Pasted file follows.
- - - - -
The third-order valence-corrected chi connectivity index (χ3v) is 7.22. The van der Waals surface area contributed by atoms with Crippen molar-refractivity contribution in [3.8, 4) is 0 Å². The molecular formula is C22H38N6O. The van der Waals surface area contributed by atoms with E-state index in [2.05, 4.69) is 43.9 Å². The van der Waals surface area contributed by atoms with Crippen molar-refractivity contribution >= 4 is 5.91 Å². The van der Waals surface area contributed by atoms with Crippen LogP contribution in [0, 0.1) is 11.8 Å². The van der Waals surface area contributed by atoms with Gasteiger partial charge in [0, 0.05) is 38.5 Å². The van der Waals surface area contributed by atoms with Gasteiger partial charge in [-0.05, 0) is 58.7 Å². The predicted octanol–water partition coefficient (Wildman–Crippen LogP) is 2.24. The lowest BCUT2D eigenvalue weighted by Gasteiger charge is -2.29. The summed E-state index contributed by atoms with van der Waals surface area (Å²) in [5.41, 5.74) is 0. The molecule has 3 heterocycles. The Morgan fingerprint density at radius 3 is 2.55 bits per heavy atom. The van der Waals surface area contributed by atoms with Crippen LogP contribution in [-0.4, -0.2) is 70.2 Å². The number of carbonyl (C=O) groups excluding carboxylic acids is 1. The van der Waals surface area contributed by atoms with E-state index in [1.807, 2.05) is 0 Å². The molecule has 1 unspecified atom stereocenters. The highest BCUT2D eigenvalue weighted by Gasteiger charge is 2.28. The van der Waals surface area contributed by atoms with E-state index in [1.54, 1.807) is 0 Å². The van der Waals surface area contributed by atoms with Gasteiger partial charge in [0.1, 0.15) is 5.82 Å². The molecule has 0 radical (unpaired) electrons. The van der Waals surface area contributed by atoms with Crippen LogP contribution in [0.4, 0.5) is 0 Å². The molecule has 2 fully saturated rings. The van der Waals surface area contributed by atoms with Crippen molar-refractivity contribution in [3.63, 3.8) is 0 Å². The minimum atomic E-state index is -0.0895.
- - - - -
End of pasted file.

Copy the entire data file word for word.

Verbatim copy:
The third-order valence-corrected chi connectivity index (χ3v) is 7.22. The van der Waals surface area contributed by atoms with Crippen molar-refractivity contribution in [3.8, 4) is 0 Å². The molecular formula is C22H38N6O. The van der Waals surface area contributed by atoms with E-state index in [2.05, 4.69) is 43.9 Å². The van der Waals surface area contributed by atoms with Crippen molar-refractivity contribution >= 4 is 5.91 Å². The van der Waals surface area contributed by atoms with Crippen LogP contribution in [0, 0.1) is 11.8 Å². The van der Waals surface area contributed by atoms with Gasteiger partial charge in [0, 0.05) is 38.5 Å². The van der Waals surface area contributed by atoms with Gasteiger partial charge in [-0.05, 0) is 58.7 Å². The predicted octanol–water partition coefficient (Wildman–Crippen LogP) is 2.24. The lowest BCUT2D eigenvalue weighted by Gasteiger charge is -2.29. The summed E-state index contributed by atoms with van der Waals surface area (Å²) in [5.41, 5.74) is 0. The molecule has 3 heterocycles. The Morgan fingerprint density at radius 3 is 2.55 bits per heavy atom. The van der Waals surface area contributed by atoms with Crippen LogP contribution in [-0.4, -0.2) is 70.2 Å². The number of carbonyl (C=O) groups excluding carboxylic acids is 1. The van der Waals surface area contributed by atoms with E-state index in [1.807, 2.05) is 0 Å². The molecule has 1 unspecified atom stereocenters. The highest BCUT2D eigenvalue weighted by Gasteiger charge is 2.28. The van der Waals surface area contributed by atoms with E-state index in [1.54, 1.807) is 0 Å². The van der Waals surface area contributed by atoms with Gasteiger partial charge in [0.1, 0.15) is 5.82 Å². The molecule has 0 radical (unpaired) electrons. The van der Waals surface area contributed by atoms with Crippen LogP contribution in [0.4, 0.5) is 0 Å². The molecule has 2 fully saturated rings. The van der Waals surface area contributed by atoms with Crippen molar-refractivity contribution in [3.63, 3.8) is 0 Å². The minimum atomic E-state index is -0.0895.